Next, and perhaps most fatally, there's no actual interest in doing anything. For example, there's a lot of talk about workplace democracy, and worker-owned or communal enterprises, and about how they’re someday going to sweep the world. But no one here actually does anything about it – nobody actually goes out and tries to start a worker-owned enterprise or commune, everybody just likes to sit around and talk about it. If they tried it, they'd be surprised, because it's not as easy as they think it is. I know this because my current business is such a worker–owned, communal enterprise, and it's taken us quite a lot of time and a great deal of pain to make it work properly. So they'd find that it's a lot harder to make it work than they think, for different reasons than they think, and then they'd have to readjust their theories as a result of this experience. I suspect they know this, and that's why they'd rather talk about it than actually try it. Or maybe it’s all just bullshit.
I think it's the same way with anything else where there is some objective measure of success. You can hold a street protest and there's no way for anyone else to judge if you won or lost. But, if you open a business, communal or otherwise, you and everybody else will find out pretty quickly: either you can make a profit and make payroll consistently, and maybe pay some benefits and retirement, or you can't. And if you can't, you’ve lost, and your business is gone. It looks to me that no one around here is actually willing to take that gamble, big talk notwithstanding. And that's a pity, because if OWS can get some worker-owned enterprises up and running and prove that their theories actually work, and they can turn enough of a profit to pay people, they’d get some street creds, and maybe win some people over. But this is another one where if you suggest it people heap abuse on you, or give you a million reasons why they can’t.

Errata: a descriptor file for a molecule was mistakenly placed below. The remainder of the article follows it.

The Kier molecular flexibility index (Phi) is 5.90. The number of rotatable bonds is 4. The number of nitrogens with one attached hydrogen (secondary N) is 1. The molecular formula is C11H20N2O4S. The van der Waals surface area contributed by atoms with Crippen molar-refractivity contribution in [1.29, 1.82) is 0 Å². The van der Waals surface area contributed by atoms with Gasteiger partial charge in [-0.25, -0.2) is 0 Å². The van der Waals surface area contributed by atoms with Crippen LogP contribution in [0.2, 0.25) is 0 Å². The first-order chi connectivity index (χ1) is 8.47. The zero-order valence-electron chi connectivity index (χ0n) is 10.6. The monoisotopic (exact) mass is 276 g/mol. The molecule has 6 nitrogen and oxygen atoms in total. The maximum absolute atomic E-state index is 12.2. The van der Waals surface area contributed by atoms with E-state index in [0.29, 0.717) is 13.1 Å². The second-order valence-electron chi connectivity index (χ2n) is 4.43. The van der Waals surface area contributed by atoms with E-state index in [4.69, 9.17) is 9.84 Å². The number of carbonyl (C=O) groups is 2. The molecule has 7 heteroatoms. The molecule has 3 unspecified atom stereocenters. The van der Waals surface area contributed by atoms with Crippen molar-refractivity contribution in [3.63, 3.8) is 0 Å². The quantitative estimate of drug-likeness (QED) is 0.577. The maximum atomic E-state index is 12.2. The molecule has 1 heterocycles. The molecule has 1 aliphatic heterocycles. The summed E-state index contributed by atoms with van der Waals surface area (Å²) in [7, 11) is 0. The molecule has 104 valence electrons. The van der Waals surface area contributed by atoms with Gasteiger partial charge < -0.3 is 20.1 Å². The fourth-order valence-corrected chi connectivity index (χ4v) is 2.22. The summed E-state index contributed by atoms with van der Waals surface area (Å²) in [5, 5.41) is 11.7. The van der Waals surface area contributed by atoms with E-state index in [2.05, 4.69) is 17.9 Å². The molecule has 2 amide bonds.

None of this is, I might observe, fatal. OWS could and should do some introspection and failure analysis, and learn from the mistakes I've enumerated above. That learning process could then be used to build a stronger organization with more realistic goals that could actually attract people. And that might in turn become the genesis of a new political movement or political party. But it doesn't look like that's happening. The people around here are very self-assured, their own inexperience and lack of knowledge notwithstanding; and they are clearly by and large not willing to engage in either introspection or failure analysis. And so this site and OWS in general will muddle along for a little while until eventually everybody gets out of school and has to get a real job, and then it will probably die. It wouldn't have to -- it's doing it to itself -- but that’s what it’s doing.